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Are there tools to achieve the following abstract operations in a Maven project/SCM scenario?

  • Given an application project, create branches for the application and all the snapshot libraries that it uses, transitively; these branches should be manageable as one logical branch (see next)
  • Given the logical branch of an application project, release it (by running Maven release); this means releasing multiple branches, one per library

Background (original):

As you know, Git recommends using the repository-per-project structuring paradigm. At the same time, any serious project, in our case Maven-based, is attached to several in-house libraries. During any sprint, both the project and the libraries that it is attached to are modified. In a Git world, this means that modifications will exist across several Git repositories.

If we wanted to branch out the work in the sprint, perhaps because we use Gitflow, which invites that we create a release branch at the end of our sprint, how would we do it in a logical manner across all the libraries involved in the sprint, instead of manually branching each library?

A Maven-aware tool (one that can introspect the POMs to figure out the transitive snapshot dependency list) will be even better.

Can I create a logical relationship between my multiple physical branches (one per project) that represent my one logical branch?

Does Git, or some Git tool, support logical branches?

I'm hoping you're not going to say submodules. What I'm looking for here is to abstract out the details of the VCS, not to become a Git guru. Also, I'm looking to do things in one operation where possible, as having to individually branch each library is error prone and easily forgotten.

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up vote 1 down vote accepted

Setup a Jenkins server.

It can build each maven module as a separate project and then automatically rebuild any other projects that has a snapshot dependency relationship.


The GIT plugin for Jenkins has a feature for managing the automatic merging of development feature branches into a "master" or "integration" branch. See the documentation:

Another option is to control feature development using a code review tool like Gerrit. Again it's Gerrit that controls changes integrated onto the shared code stream and Gerrit can be integrated with Jenkins to ensuring all submitted change-sets pass the code tests.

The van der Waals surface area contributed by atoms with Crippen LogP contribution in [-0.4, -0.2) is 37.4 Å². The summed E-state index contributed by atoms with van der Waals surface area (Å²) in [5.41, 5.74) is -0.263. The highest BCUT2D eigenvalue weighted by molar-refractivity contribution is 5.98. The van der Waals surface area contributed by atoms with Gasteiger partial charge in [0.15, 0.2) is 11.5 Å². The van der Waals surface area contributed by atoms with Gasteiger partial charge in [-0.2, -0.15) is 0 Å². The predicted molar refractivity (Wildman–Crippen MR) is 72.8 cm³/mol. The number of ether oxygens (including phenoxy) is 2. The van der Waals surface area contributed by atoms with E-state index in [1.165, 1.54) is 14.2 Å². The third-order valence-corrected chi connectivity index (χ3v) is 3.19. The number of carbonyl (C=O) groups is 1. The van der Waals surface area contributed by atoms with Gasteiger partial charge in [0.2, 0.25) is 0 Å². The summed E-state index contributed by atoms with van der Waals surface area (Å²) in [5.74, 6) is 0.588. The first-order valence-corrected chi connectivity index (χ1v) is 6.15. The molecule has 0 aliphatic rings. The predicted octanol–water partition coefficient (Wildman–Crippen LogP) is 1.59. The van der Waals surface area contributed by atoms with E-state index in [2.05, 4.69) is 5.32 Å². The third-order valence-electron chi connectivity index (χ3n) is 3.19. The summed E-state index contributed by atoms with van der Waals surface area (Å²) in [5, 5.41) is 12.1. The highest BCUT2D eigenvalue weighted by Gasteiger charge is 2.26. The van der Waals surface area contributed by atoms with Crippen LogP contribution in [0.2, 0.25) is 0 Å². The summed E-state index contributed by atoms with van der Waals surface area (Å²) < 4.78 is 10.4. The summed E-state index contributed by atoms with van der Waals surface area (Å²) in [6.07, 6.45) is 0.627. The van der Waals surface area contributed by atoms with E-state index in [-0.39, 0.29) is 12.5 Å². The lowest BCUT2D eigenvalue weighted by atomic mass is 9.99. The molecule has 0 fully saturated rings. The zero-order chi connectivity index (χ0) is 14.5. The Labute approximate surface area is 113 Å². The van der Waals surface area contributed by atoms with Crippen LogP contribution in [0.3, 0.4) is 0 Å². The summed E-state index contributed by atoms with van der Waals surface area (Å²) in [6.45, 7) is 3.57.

Finally releases are cut using the M2 Release plugin, which is a wrapper around the standard release plugin. (Means you'll always have two types of build in Jenkins. Automated builds triggered by code commits and release builds explicitly triggered via the UI).

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Mark, what I need is to create branches in SCM by clicking a button to prepare for a release. Ideally, the POM structure would be inspected and the libraries on a snapshot version identified. Those specific libraries would be branched (probably using the same branch name in their respective repositories). When the branch is created, trunk snapshots would be updated. The branches would be managed as one. That is, if I choose to merge the branch by name into another branch, all the libraries would be merged. maven:branch could be used as a subroutine. This would ideally be an atomic operation. – Mihai Danila Jul 16 '13 at 20:37
These guys seem to have just said "no" to the repository-per-project paradigm:… – Mihai Danila Jul 16 '13 at 20:38
@MihaiDanila I suppose the answer depends on whether the libraries will all be released together, in which case you'd setup a multi-module build with parent and child modules, all in the same repo (because it's really one project). The M2 Release plugin in Jenkins leverages the standard Maven release plugin and will take care of revision numbers and all that other good stuff. – Mark O'Connor Jul 16 '13 at 20:45
You're suggesting that the single-repository pattern might be the way to go if the libraries evolve in lockstep with the application. That is not the case today. The libraries are used by applications owned by different teams. I don't think it makes sense to have a single repository for all these applications, especially since different teams own them. I don't know where that leaves us. – Mihai Danila Jul 17 '13 at 19:42
@MihaiDanila Exactly. If each library has a separate release life-cycle then they must have their own repo (release tagging). I would suggest that in development, you have dependencies on the snapshot revisions of you collaborating projects. The beauty of this is that Jenkins will automatically rebuild your project whenever one of your dependencies is built (provided they're sharing Jenkins). Haven't used the release plugin in a while, but I seem to remember it edits the POM file removing any snapshot dependencies. This effectively pins your release against stable versions of your dependencies – Mark O'Connor Jul 18 '13 at 17:40

Look what I found looking for something else about Gitflow:

It doesn't work with Maven, so it doesn't fit my needs, but maybe it helps you.

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